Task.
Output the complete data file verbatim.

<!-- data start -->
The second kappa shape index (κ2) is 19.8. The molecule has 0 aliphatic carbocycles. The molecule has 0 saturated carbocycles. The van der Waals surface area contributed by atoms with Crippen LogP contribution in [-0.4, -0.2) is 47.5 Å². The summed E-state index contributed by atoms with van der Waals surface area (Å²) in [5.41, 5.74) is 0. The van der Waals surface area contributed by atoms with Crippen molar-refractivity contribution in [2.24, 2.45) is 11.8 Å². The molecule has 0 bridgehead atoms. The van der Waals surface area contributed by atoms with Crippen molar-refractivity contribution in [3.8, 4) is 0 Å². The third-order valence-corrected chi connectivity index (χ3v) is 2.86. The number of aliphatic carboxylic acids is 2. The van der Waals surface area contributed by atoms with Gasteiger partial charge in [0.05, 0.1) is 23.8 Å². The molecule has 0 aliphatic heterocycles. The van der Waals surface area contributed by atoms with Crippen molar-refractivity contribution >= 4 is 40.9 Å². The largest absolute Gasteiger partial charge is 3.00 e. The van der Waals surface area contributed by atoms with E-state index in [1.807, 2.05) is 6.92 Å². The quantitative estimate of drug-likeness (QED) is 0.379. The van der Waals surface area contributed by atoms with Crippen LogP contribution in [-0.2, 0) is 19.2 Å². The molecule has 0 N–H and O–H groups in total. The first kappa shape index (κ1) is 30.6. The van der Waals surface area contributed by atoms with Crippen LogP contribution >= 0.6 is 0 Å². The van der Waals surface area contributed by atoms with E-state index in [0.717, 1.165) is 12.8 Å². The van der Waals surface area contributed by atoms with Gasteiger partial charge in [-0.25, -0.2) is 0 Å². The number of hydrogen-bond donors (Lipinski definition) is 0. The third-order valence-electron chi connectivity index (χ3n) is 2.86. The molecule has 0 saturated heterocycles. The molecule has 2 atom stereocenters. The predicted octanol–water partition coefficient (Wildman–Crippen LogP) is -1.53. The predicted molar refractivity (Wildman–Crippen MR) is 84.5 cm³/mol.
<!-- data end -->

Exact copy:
The second kappa shape index (κ2) is 19.8. The molecule has 0 aliphatic carbocycles. The molecule has 0 saturated carbocycles. The van der Waals surface area contributed by atoms with Crippen LogP contribution in [-0.4, -0.2) is 47.5 Å². The summed E-state index contributed by atoms with van der Waals surface area (Å²) in [5.41, 5.74) is 0. The van der Waals surface area contributed by atoms with Crippen molar-refractivity contribution in [2.24, 2.45) is 11.8 Å². The molecule has 0 bridgehead atoms. The van der Waals surface area contributed by atoms with Crippen molar-refractivity contribution in [3.8, 4) is 0 Å². The third-order valence-corrected chi connectivity index (χ3v) is 2.86. The number of aliphatic carboxylic acids is 2. The van der Waals surface area contributed by atoms with Gasteiger partial charge in [0.05, 0.1) is 23.8 Å². The molecule has 0 aliphatic heterocycles. The van der Waals surface area contributed by atoms with Crippen molar-refractivity contribution >= 4 is 40.9 Å². The largest absolute Gasteiger partial charge is 3.00 e. The van der Waals surface area contributed by atoms with E-state index in [1.807, 2.05) is 6.92 Å². The quantitative estimate of drug-likeness (QED) is 0.379. The van der Waals surface area contributed by atoms with Crippen LogP contribution in [-0.2, 0) is 19.2 Å². The molecule has 0 N–H and O–H groups in total. The first kappa shape index (κ1) is 30.6. The van der Waals surface area contributed by atoms with Crippen LogP contribution >= 0.6 is 0 Å². The van der Waals surface area contributed by atoms with E-state index in [0.717, 1.165) is 12.8 Å². The van der Waals surface area contributed by atoms with Gasteiger partial charge in [-0.25, -0.2) is 0 Å². The number of hydrogen-bond donors (Lipinski definition) is 0. The third-order valence-electron chi connectivity index (χ3n) is 2.86. The molecule has 0 saturated heterocycles. The molecule has 2 atom stereocenters. The predicted octanol–water partition coefficient (Wildman–Crippen LogP) is -1.53. The predicted molar refractivity (Wildman–Crippen MR) is 84.5 cm³/mol.